The House of Representatives today narrowly passed the GOP's second attempt to repeal and replace Obamacare since Trump took office. (The first attempt was withdrawn before lawmakers could vote on it.) Despite the goal, the bill doesn't actually repeal much of the Affordable Care Act.
Here are some of the key things it does and doesn't do:
• It eliminates taxes laid out in the Affordable Care Act, such as the tax on couples making more than $250,000 a year.
• It eliminates penalties for people who don't obtain insurance.
• It eliminates penalties for employers with more than 50 full-time employees who don't provide health insurance.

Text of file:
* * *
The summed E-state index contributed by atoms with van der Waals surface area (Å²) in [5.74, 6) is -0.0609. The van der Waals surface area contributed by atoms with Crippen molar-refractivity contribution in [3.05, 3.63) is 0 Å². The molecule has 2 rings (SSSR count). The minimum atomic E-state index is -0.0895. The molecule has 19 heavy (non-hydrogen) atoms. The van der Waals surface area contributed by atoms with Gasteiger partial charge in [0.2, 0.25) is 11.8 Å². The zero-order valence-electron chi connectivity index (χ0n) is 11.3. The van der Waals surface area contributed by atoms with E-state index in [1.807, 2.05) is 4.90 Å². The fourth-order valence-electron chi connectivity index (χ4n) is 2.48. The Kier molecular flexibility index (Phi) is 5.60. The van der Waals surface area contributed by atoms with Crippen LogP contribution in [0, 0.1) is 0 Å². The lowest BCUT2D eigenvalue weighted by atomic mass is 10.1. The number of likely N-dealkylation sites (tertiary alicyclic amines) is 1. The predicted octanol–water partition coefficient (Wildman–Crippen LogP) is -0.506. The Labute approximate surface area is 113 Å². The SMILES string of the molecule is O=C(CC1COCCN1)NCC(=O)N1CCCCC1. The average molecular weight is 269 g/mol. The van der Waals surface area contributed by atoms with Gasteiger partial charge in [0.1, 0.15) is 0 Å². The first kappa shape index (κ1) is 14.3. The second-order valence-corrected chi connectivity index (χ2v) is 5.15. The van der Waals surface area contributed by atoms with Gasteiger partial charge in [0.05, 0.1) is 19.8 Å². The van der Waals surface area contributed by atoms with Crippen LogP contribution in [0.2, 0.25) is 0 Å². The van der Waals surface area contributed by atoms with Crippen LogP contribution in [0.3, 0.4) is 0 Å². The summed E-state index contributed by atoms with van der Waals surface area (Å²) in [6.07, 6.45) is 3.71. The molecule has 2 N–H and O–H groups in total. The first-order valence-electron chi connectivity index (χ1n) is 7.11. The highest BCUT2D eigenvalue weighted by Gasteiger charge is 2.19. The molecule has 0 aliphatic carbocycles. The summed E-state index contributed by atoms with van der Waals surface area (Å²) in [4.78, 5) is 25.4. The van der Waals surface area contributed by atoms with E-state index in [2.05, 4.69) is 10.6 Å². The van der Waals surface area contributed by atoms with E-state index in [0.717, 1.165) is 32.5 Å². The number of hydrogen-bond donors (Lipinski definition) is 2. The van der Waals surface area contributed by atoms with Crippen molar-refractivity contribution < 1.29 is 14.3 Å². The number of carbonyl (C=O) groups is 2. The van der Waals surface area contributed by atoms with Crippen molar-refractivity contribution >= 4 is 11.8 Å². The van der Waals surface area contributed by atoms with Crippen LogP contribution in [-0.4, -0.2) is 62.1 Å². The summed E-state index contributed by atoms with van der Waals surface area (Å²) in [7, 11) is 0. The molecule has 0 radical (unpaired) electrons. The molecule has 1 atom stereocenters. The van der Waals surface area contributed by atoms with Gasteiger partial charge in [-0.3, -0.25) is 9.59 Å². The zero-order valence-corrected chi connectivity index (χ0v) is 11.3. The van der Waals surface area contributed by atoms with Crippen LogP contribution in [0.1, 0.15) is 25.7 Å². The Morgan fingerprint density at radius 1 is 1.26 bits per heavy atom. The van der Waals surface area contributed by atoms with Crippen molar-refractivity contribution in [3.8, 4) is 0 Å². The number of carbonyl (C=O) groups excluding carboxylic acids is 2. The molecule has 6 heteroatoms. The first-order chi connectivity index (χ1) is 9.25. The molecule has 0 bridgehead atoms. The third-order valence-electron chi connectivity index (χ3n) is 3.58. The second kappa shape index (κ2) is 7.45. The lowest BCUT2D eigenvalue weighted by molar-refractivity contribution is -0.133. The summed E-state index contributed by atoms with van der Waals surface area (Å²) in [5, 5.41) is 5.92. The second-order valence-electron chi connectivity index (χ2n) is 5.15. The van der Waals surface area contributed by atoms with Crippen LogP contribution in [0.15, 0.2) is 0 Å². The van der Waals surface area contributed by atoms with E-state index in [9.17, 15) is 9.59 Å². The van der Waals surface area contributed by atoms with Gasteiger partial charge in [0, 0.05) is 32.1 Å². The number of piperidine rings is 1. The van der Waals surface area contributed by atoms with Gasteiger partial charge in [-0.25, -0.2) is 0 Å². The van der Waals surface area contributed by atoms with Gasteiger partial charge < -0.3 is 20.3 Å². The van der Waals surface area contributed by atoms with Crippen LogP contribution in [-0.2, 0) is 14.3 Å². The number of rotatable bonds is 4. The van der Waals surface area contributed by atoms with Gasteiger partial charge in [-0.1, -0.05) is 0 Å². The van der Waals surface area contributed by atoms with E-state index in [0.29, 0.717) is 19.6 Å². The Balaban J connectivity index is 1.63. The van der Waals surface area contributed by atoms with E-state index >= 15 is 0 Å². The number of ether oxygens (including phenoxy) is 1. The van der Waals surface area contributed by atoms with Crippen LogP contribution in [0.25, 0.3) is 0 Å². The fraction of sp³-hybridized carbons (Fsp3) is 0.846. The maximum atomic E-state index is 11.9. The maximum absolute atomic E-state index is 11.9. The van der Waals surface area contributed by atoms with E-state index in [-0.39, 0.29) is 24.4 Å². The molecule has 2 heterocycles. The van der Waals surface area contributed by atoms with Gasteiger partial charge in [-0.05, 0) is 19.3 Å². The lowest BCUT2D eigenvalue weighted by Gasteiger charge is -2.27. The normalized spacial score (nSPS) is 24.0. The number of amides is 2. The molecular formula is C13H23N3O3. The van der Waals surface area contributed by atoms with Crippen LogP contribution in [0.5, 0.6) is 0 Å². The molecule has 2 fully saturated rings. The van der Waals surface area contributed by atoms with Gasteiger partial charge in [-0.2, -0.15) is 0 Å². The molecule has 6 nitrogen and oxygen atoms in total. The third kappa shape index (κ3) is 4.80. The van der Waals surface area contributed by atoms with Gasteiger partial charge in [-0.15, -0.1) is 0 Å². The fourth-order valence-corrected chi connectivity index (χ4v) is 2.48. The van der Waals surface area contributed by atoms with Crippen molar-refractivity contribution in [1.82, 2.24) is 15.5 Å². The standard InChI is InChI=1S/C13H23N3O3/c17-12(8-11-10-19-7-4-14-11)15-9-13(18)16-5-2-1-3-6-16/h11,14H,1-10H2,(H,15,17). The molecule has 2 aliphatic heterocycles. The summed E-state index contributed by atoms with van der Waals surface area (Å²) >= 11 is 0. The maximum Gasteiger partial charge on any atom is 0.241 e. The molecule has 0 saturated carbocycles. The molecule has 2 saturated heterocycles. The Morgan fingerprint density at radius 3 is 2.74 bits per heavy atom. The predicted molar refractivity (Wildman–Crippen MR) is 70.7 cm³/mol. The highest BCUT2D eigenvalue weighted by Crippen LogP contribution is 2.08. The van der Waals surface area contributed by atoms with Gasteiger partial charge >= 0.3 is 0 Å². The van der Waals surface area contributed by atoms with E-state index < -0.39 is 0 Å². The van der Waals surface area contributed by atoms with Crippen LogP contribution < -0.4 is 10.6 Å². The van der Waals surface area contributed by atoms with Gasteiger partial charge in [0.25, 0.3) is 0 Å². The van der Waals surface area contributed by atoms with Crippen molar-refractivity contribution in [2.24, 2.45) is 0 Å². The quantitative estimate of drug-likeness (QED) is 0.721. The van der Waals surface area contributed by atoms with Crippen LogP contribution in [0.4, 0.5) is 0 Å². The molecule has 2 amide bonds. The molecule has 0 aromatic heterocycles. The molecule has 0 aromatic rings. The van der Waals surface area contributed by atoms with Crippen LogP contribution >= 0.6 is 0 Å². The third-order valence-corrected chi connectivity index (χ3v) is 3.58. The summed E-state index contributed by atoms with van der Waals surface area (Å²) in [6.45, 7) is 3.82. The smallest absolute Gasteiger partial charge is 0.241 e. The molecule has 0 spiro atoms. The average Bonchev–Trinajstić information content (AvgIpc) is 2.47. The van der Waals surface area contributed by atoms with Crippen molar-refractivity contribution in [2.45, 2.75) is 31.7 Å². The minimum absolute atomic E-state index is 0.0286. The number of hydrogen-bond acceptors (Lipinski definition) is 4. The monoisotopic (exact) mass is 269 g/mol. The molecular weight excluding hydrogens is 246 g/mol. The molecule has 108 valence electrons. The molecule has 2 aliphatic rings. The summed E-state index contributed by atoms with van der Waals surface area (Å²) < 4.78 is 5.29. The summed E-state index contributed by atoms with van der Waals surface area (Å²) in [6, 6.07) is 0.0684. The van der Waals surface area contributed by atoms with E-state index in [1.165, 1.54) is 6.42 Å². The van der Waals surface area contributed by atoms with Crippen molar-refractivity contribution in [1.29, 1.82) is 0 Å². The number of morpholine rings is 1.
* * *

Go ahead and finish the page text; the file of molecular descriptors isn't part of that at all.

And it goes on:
• It stops the expansion of Medicaid.
• It still requires insurers to provide insurance to people with pre-existing conditions, but it also lets states apply for waivers to opt out of that requirement.
• It eliminates subsidies for people based on income and replaces them with tax credits based on age.
• It provides $130 billion over 10 years for high-risk pools that would theoretically help cover insurance for people who are more expensive to insure. High-risk pools are a controversial idea that critics say wind up being more expensive for the most vulnerable patients.